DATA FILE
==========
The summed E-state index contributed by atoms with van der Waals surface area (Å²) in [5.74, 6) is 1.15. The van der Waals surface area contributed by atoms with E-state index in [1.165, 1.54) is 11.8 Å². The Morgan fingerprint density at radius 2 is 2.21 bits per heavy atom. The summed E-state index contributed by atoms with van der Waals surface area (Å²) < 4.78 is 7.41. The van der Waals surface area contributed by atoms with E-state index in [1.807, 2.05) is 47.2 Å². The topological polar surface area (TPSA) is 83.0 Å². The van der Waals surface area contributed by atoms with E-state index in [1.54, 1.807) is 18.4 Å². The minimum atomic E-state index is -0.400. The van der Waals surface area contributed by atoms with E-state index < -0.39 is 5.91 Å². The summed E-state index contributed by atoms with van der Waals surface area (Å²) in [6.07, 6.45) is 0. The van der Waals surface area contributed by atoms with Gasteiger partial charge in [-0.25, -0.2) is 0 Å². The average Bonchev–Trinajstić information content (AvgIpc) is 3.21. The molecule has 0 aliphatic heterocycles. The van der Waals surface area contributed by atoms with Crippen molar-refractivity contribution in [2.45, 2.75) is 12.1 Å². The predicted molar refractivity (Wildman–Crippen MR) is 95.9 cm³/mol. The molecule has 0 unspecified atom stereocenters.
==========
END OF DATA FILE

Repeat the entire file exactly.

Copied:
The summed E-state index contributed by atoms with van der Waals surface area (Å²) in [5.74, 6) is 1.15. The van der Waals surface area contributed by atoms with E-state index in [1.165, 1.54) is 11.8 Å². The Morgan fingerprint density at radius 2 is 2.21 bits per heavy atom. The summed E-state index contributed by atoms with van der Waals surface area (Å²) < 4.78 is 7.41. The van der Waals surface area contributed by atoms with E-state index in [1.807, 2.05) is 47.2 Å². The topological polar surface area (TPSA) is 83.0 Å². The van der Waals surface area contributed by atoms with E-state index in [1.54, 1.807) is 18.4 Å². The minimum atomic E-state index is -0.400. The van der Waals surface area contributed by atoms with E-state index < -0.39 is 5.91 Å². The summed E-state index contributed by atoms with van der Waals surface area (Å²) in [6.07, 6.45) is 0. The van der Waals surface area contributed by atoms with Gasteiger partial charge in [-0.25, -0.2) is 0 Å². The average Bonchev–Trinajstić information content (AvgIpc) is 3.21. The molecule has 0 aliphatic heterocycles. The van der Waals surface area contributed by atoms with Crippen molar-refractivity contribution in [2.45, 2.75) is 12.1 Å². The predicted molar refractivity (Wildman–Crippen MR) is 95.9 cm³/mol. The molecule has 0 unspecified atom stereocenters.